431 U.S. 1 (1977), 75-1687, United States Trust Company of New York v. New Jersey
|Docket Nº:||No. 75-1687|
|Citation:||431 U.S. 1, 97 S.Ct. 1505, 52 L.Ed.2d 92|
|Party Name:||United States Trust Company of New York v. New Jersey|
|Case Date:||April 27, 1977|
|Court:||United States Supreme Court|
Argued November 10, 1976
APPEAL FROM THE SUPREME COURT OF NEW JERSEY
A 1962 statutory covenant between New Jersey and New York limited the ability of the Port Authority of New York and New Jersey to subsidize rail passenger transportation from revenues and reserves pledged as security for consolidated bonds issued by the Port Authority. A 1974 New Jersey statute, together with a concurrent and parallel New York statute, retroactively repealed the 1962 covenant. Appellant, both as a trustee for and as a holder of Port Authority bonds, brought suit in the New Jersey Superior Court for declaratory relief, claiming that the 1974 New Jersey statute impaired the obligation of the States' contract with the bondholders in violation of the Contract Clause of the United States Constitution. The Superior Court dismissed the complaint after trial, holding that the statutory repeal was a reasonable exercise of New Jersey's police power and was not prohibited by the Contract Clause. The New Jersey Supreme Court affirmed.
Held: The Contract Clause prohibits the retroactive repeal of the 1962 covenant. Pp. 14-32.
(a) The outright repeal of the 1962 covenant totally eliminated an important security provision for the bondholders, and thus impaired the obligation of the States' contract. Pp. 17-21.
(b) The security provision of the 1962 covenant was purely a financial
obligation, and thus not necessarily a compromise of the States' reserved powers that cannot be contracted away. Pp. 21-25.
(c) The repeal of the 1962 covenant cannot be sustained on the basis of Faitoute Iron & Steel Co. v. City of Asbury Park, 316 U.S. 502, and W. B. Worthen Co. v. Kavanaugh, 295 U.S. 56, simply because the bondholders' rights were not totally destroyed. Pp. 26-28.
(d) An impairment of contract such as is involved in this case can only be upheld if it is both reasonable and necessary to serve an important public purpose, but here the impairment was neither necessary to achieve the States' plan to encourage private automobile users to shift to public transportation nor reasonable in light of changed circumstances. Total repeal of the 1962 covenant was not essential, since the States' plan could have been implemented with a less drastic modification of the covenant, and since, without modifying the covenant at all, the States could have adopted alternative means of achieving their twin goals of discouraging automobile use and improving mass transit. Nor can the repeal be claimed to be reasonable on the basis of the need for mass transportation, energy conservation, and environmental protection, [97 S.Ct. 1508] since the 1962 covenant was adopted with knowledge of such concerns. Pp. 28-32.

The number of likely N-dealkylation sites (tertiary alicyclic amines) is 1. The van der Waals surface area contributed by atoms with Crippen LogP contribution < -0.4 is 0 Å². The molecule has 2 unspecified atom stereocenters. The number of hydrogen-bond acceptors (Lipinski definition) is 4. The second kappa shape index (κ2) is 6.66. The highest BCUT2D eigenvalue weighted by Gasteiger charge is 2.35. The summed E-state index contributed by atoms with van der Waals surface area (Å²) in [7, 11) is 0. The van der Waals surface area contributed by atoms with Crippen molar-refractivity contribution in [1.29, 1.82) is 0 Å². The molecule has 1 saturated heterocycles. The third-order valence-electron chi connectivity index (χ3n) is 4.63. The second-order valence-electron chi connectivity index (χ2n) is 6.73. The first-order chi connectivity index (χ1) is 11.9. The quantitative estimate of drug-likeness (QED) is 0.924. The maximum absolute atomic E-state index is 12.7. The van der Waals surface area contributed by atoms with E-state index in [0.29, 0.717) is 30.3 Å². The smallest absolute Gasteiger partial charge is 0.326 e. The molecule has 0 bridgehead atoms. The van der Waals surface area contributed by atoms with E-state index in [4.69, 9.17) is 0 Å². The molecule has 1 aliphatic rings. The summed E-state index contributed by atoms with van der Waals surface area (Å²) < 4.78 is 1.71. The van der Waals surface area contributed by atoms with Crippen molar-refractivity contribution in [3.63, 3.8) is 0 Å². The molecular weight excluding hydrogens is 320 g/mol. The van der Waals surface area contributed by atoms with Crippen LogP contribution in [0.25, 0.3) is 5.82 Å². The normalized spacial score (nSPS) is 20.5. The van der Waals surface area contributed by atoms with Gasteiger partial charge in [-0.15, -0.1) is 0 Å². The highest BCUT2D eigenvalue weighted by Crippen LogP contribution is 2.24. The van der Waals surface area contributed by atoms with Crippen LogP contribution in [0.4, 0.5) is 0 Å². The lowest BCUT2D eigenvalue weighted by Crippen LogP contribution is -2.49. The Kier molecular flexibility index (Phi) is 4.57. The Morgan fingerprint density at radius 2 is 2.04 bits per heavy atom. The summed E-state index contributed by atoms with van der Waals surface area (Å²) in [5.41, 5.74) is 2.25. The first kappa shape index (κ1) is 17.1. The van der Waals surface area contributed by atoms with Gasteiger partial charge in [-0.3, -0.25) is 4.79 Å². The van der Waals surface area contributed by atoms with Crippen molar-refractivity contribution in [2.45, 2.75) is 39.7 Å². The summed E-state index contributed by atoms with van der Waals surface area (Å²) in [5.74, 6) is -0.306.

BLACKMUN, J., delivered the opinion of the Court, in which BURGER, C.J., and REHNQUIST and STEVENS, JJ., joined. BURGER, C.J., filed a concurring statement, post, p. 32. BRENNAN, J., filed a dissenting opinion, in which WHITE and MARSHALL, JJ., joined, post, p. 33. STEWART, J., took no part in the decision of the case. POWELL, J., took no part in the consideration or decision of the case.
BLACKMUN, J., lead opinion
MR. JUSTICE BLACKMUN delivered the opinion of the Court.
This case presents a challenge to a New Jersey statute, 1974 N.J.Laws, c 25, as violative of the Contract Clause1 of the United States Constitution. That statute, together with a concurrent and parallel New York statute, 1974 N.Y.Laws, c. 993, repealed a statutory covenant made by the two States in 1962 that had limited the ability of The Port Authority of New York and New Jersey2 to subsidize rail passenger transportation from revenues and reserves.
The suit, one for declaratory relief, was instituted by appellant United States Trust Company of New York in the Superior Court of New Jersey, Law Division, Bergen County. Named as defendants were the State of New Jersey, its Governor, and its Attorney General. Plaintiff-appellant sued as trustee for two series of Port Authority Consolidated Bonds, as a holder of Port Authority Consolidated Bonds, and on behalf of all holders of such bonds.3
After a trial, the Superior Court ruled that the statutory repeal was a reasonable exercise of New Jersey's police power, and declared that it was not prohibited by the Contract Clause or by its counterpart in the New Jersey Constitution, Art. IV, § 7, 113. Accordingly, appellant's complaint was dismissed. 134 N.J.Super. 124, 338 A.2d 833 (1975). The Supreme Court of New Jersey, on direct appeal and by per